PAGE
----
For example, in the oxychlorofluorination reaction disclosed in British Pat. 745,818, it is disclosed that 31 weight percent CuCl2 be impregnated into AlF3 /NaCl. On the basis of cation content of the Deacon catalyst based on the total cation content of the Deacon catalyst and the support, this amounts to 38.6 weight percent. Attempts to duplicate this catalyst have failed. It has been found that such 31 weight percent CuCl2 loading exceeds the absorptive capacity of the carrier by more than two-fold. Only 23 weight percent CuCl2 was able to be impregnated. When this 23 weight percent CuCl2 was tested in an oxychlorofluorination reaction, there was considerable run-off of CuCl2 so that only about 14 weight percent CuCl2 loading was actually achieved. This run-off and the vaporization of the excess CuCl2 caused severe operating problems, such as plugging and erratic performance. The excess CuCl2 also created a corrosion problem with the metallic reactor walls. A low catalytic activity was also noted with this catalyst and this was attributed to be caused by the deactivation of fluorination sites on the carrier by the excess CuCl2, thus decreasing HF conversions.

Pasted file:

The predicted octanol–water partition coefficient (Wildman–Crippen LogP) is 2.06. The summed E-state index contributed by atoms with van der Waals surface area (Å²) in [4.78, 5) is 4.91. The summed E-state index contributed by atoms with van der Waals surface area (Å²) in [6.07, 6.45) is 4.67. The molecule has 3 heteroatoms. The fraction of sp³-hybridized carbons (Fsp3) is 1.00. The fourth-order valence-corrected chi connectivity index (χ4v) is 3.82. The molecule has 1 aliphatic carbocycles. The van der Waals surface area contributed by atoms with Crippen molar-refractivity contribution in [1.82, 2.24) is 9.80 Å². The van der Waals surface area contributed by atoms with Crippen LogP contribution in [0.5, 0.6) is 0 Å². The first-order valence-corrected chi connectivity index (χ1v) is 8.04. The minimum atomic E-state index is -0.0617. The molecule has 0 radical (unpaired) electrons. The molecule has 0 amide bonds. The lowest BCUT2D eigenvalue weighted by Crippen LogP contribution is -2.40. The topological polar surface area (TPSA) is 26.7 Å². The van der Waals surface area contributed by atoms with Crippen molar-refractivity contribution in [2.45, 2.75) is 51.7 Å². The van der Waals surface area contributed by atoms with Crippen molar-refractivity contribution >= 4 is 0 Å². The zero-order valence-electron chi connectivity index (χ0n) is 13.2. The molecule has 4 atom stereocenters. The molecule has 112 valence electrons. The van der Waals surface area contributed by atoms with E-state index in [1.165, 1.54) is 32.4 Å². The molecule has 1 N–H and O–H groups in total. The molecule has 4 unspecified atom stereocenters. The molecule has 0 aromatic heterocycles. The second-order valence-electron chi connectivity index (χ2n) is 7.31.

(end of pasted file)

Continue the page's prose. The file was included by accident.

Any conventional technique may be employed for placing the catalyst material on the metal salt carrier. The object is to accomplish the most uniform distribution of catalytic material on the carrier as is possible. By way of illustration the catalytic material may be sprayed upon the support particles in mixing devices, a solution containing the catalyst may be sprayed into a fluidized bed of the carrier particles, or the carrier particles may be simple immersed in a solution containing the catalyst material followed by evaporation of the solution.